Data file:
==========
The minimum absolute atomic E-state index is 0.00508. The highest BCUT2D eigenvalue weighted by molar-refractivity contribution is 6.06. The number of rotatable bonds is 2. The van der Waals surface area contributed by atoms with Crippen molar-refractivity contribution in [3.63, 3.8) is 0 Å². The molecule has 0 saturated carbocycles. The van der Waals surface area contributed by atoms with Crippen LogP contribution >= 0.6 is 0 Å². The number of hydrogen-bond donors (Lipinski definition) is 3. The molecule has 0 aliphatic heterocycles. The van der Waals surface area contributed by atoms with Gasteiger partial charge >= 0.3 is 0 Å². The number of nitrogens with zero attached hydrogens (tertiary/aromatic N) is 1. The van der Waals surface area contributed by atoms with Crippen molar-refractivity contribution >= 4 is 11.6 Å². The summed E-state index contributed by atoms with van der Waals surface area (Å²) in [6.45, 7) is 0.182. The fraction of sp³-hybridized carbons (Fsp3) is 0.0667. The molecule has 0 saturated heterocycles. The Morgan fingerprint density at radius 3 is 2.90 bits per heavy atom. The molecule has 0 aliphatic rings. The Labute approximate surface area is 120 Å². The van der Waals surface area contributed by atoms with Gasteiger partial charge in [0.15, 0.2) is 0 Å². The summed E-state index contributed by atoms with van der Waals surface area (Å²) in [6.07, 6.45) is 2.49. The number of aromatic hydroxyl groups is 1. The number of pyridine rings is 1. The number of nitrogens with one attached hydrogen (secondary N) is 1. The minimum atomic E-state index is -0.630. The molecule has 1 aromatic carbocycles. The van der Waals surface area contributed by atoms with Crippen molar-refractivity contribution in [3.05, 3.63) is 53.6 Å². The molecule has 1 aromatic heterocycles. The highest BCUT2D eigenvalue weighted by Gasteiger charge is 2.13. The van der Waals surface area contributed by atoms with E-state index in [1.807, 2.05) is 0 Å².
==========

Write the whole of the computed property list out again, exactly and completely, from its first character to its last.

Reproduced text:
The minimum absolute atomic E-state index is 0.00508. The highest BCUT2D eigenvalue weighted by molar-refractivity contribution is 6.06. The number of rotatable bonds is 2. The van der Waals surface area contributed by atoms with Crippen molar-refractivity contribution in [3.63, 3.8) is 0 Å². The molecule has 0 saturated carbocycles. The van der Waals surface area contributed by atoms with Crippen LogP contribution >= 0.6 is 0 Å². The number of hydrogen-bond donors (Lipinski definition) is 3. The molecule has 0 aliphatic heterocycles. The van der Waals surface area contributed by atoms with Gasteiger partial charge >= 0.3 is 0 Å². The number of nitrogens with zero attached hydrogens (tertiary/aromatic N) is 1. The van der Waals surface area contributed by atoms with Crippen molar-refractivity contribution >= 4 is 11.6 Å². The summed E-state index contributed by atoms with van der Waals surface area (Å²) in [6.45, 7) is 0.182. The fraction of sp³-hybridized carbons (Fsp3) is 0.0667. The molecule has 0 saturated heterocycles. The Morgan fingerprint density at radius 3 is 2.90 bits per heavy atom. The molecule has 0 aliphatic rings. The Labute approximate surface area is 120 Å². The van der Waals surface area contributed by atoms with Gasteiger partial charge in [0.15, 0.2) is 0 Å². The summed E-state index contributed by atoms with van der Waals surface area (Å²) in [6.07, 6.45) is 2.49. The number of aromatic hydroxyl groups is 1. The number of pyridine rings is 1. The number of nitrogens with one attached hydrogen (secondary N) is 1. The minimum atomic E-state index is -0.630. The molecule has 1 aromatic carbocycles. The van der Waals surface area contributed by atoms with Crippen molar-refractivity contribution in [3.05, 3.63) is 53.6 Å². The molecule has 1 aromatic heterocycles. The highest BCUT2D eigenvalue weighted by Gasteiger charge is 2.13. The van der Waals surface area contributed by atoms with E-state index in [1.807, 2.05) is 0 Å².